Kim Greenwood used to work in one of the finest restaurants in Edinburgh, Scotland, and the skills, talent and hands-on knowledge of catering acquired painstakingly in Auld Reekie show in the Mount Pleasant, Harare eatery she runs with her sister.
Eating Out with Dusty Miller
That’s Sue Austen, who operates the hair-dressing salon and beauticians attached to the restaurant.
I was also excited to see they offer a professional car waxing, washing and polishing service at attractive prices; then disappointed to learn that’s only on a Saturday.
I don’t know where I’d parked recently but my motor car had obviously been used for target practice by seemingly scores of birds suffering the acute runs!
Vanilla Moon used to be aimed almost exclusively at the lovely ladies who lunch languidly when I last visited in 2010, but checking it out a couple of weeks ago, the thrust was at least fairly equally shared with meals perhaps more appropriate for guys who graze with great gusto.
True, it still doesn’t have a licence (to sell refreshingly chilled articles of a moderately alcoholic nature) but there’s nothing to stop clients taking their own and Vanilla Moon doesn’t charge any corkage fee.
Much emphasis is placed on speciality coffees, teas and other hot beverages and on quite a chilly day (it was bright and hot in full sun out of the searching wind), I started with a big steaming mug of hot drinking chocolate, which certainly hit the spot.
I’m often wary of ordering fish or seafood curries in many more dubious eating establishments but convinced myself if one was the daily blackboard special, it was bound to be fairly freshly made from 100% reliable ingredients and not nuked in a micro-wave, or kept bubbling and squeaking for hours, when such dishes can become extremely suspect, and best left alone!
I certainly didn’t have to worry about Vanilla Moon’s daily special: a very generous helping of chunks of lovely white boneless tilapia (Kariba bream) fillets in a spicy, flavoursome (but not over-hot) rich curry sauce with a plentiful portion of white steamed basmati rice, into which vegetables had been folded. Sambals including sliced banana and a moreish piquant chutney, wonderful salads and a “depth charge” to provide added heat to the dish for those with asbestos gullets.
Curry sauces in which fish or seafood (especially prawns) have been cooked shouldn’t be too robustly hot, otherwise they simply kill the delicate flavours of the fruits-of-the-sea — or lake in this case — and you could, really, be eating curried anything! The dish cost US$12 and I relished every last grain of rice.
On my previous visit, in August 2010, I thoroughly enjoyed an “open” fillet steak and mushroom pie, which was US$9 then and currently costs US$13.
I hear Vanilla Moon chefs cook a mean breakfast and this is really an ideal place to enjoy one, especially a business breakfast so adored by Yuppies and Buppies. They are priced between US$6 and US$12, with a Full Moon breakfast of two eggs, bacon, boerewors, baked beans, mushrooms, fried tomato, toast and butter coming in at US$10.
The restaurant is centred on yet another converted classically elegant colonial-era dwelling set on a large well-treed, manicured gardens stand.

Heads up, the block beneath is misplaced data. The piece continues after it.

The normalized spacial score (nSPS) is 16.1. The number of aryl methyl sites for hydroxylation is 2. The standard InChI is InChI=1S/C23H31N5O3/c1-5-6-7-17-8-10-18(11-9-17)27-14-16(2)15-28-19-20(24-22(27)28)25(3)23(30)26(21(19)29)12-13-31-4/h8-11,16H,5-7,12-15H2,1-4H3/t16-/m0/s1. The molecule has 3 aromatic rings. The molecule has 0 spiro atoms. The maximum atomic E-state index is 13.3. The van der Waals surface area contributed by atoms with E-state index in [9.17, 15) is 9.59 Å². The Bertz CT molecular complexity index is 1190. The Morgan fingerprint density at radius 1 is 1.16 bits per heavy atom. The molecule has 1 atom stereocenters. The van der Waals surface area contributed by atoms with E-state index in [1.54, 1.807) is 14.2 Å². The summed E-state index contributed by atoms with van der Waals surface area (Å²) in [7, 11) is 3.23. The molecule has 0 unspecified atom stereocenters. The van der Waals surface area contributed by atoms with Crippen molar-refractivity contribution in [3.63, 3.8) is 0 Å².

You can eat indoors, on a broad, deep sheltered stoep often offering dappled sun or in the garden in either full or partial sun…or total shade. The very helpful waiters will cheerfully move heavy timber tables and chairs to wherever you want them.
Next to fish curry on the daily blackboard special menu was chalked “Hot Apple Cider” at US$3, which intrigued me, mainly because I’d never before sampled one and also because I knew the restaurant didn’t have a liquor licence. And I’ve certainly seen plenty of youngsters get liquored up sterek on cider: especially rough West Country scrumpy from a barrel!
Well, this was a Bowdlerised version of cider: just innocuous non-alcoholic apple juice, served piping hot with an infusion of star anise, cinnamon and lemon slices. It was delicious and I’ll certainly return soon for another big glass beaker full of the stuff.
It’s a pity that on these eating excursions it’s not often usually possible to sample more than one dish from each course. I thought the fish, chips and salads delivered to a neighbouring table looked and smelt superb.
Other attractive sounding main courses included spicy chicken livers at US$9, Mediterranean vegetable wrap a dollar cheaper, Cajun chicken burger at US$10 and moon burger (beef burger) with chips and salads at US$12.
Dishes new on the attractive menu include fillet steak, Greek salad and chips at US$15, beef lasagna at US$12 and conventional (as opposed to “open”) pie-of-the-day with chips and salad, costing US$10.
Scanning my previous article, I see I very much enjoyed a pudding of warm apple crumble with cinnamon and cloves and a scoop of vanilla ice-cream, which I “thought” was US$3.
On this most recent visit I wolfed down a ginormous slab of heaven-and-hell cake (which the sister Kim and Sue have renamed “heavenly cake” to placate some of the more stridently Christian customers.) It is ultra-light layers of vanilla and chocolate sponge with cream and a peanut butter ganache and is…well simply heavenly!
Bottom line: fish curry blackboard special, mulled “cider”, heavenly cake and hot drinking chocolate (plus a free bottle of the house mineral water) US$22.
The Vanilla Moon, 8, Seagrove Road, Mount Pleasant (it runs between Second Street Extension and Upper East Road). Opens Monday-to-Saturday 8am-5pm. Lots of secure parking on the premises; guarded outside. Wi-Fi hotspot. Very child (jungle gyms and the like) and handicapped friendly. Smoking/non-smoking areas. Nice music play list if eating indoors or on the stoep. Unlicensed; BYOB; no corkage.
(Dusty is overseas on a five-week working holiday to the UK and Persian Gulf. He visited The Vanilla Moon on July 24.)